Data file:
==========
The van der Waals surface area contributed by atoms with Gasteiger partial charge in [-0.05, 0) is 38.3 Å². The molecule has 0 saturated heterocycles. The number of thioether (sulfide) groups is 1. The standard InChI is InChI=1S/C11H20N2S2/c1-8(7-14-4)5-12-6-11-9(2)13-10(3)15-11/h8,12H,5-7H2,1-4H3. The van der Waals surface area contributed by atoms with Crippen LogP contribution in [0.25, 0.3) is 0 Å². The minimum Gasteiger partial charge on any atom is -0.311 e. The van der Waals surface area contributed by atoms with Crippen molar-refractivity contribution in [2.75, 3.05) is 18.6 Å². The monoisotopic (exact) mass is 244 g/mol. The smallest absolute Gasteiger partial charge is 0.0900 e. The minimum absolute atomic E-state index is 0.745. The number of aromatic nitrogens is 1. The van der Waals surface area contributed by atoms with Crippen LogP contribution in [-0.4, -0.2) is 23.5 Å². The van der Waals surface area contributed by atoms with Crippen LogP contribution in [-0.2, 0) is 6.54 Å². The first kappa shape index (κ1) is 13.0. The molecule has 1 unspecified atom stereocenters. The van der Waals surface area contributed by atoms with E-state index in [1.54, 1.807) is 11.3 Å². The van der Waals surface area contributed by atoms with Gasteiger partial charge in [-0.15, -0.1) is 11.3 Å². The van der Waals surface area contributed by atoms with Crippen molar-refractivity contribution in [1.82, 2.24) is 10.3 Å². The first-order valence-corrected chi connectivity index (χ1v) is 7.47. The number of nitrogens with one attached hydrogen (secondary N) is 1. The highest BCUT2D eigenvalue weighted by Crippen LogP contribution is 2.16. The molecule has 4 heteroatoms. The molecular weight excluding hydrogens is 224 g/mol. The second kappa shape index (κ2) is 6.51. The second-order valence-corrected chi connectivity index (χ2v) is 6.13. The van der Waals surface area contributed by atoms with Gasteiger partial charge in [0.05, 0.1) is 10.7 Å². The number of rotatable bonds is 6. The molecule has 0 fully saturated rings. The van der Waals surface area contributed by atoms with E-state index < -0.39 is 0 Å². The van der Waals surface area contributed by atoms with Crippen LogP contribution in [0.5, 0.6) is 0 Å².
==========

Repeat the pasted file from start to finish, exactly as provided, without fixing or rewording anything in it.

The van der Waals surface area contributed by atoms with Gasteiger partial charge in [-0.05, 0) is 38.3 Å². The molecule has 0 saturated heterocycles. The number of thioether (sulfide) groups is 1. The standard InChI is InChI=1S/C11H20N2S2/c1-8(7-14-4)5-12-6-11-9(2)13-10(3)15-11/h8,12H,5-7H2,1-4H3. The van der Waals surface area contributed by atoms with Crippen LogP contribution in [0.25, 0.3) is 0 Å². The minimum Gasteiger partial charge on any atom is -0.311 e. The van der Waals surface area contributed by atoms with Crippen molar-refractivity contribution in [2.75, 3.05) is 18.6 Å². The monoisotopic (exact) mass is 244 g/mol. The smallest absolute Gasteiger partial charge is 0.0900 e. The minimum absolute atomic E-state index is 0.745. The number of aromatic nitrogens is 1. The van der Waals surface area contributed by atoms with Crippen LogP contribution in [-0.4, -0.2) is 23.5 Å². The van der Waals surface area contributed by atoms with Crippen LogP contribution in [-0.2, 0) is 6.54 Å². The first kappa shape index (κ1) is 13.0. The molecule has 1 unspecified atom stereocenters. The van der Waals surface area contributed by atoms with E-state index in [1.54, 1.807) is 11.3 Å². The van der Waals surface area contributed by atoms with Gasteiger partial charge in [-0.15, -0.1) is 11.3 Å². The van der Waals surface area contributed by atoms with Crippen molar-refractivity contribution in [1.82, 2.24) is 10.3 Å². The first-order valence-corrected chi connectivity index (χ1v) is 7.47. The number of nitrogens with one attached hydrogen (secondary N) is 1. The highest BCUT2D eigenvalue weighted by Crippen LogP contribution is 2.16. The molecule has 4 heteroatoms. The molecular weight excluding hydrogens is 224 g/mol. The second kappa shape index (κ2) is 6.51. The second-order valence-corrected chi connectivity index (χ2v) is 6.13. The van der Waals surface area contributed by atoms with Gasteiger partial charge in [0.05, 0.1) is 10.7 Å². The number of rotatable bonds is 6. The molecule has 0 fully saturated rings. The van der Waals surface area contributed by atoms with E-state index < -0.39 is 0 Å². The van der Waals surface area contributed by atoms with Crippen LogP contribution in [0.5, 0.6) is 0 Å².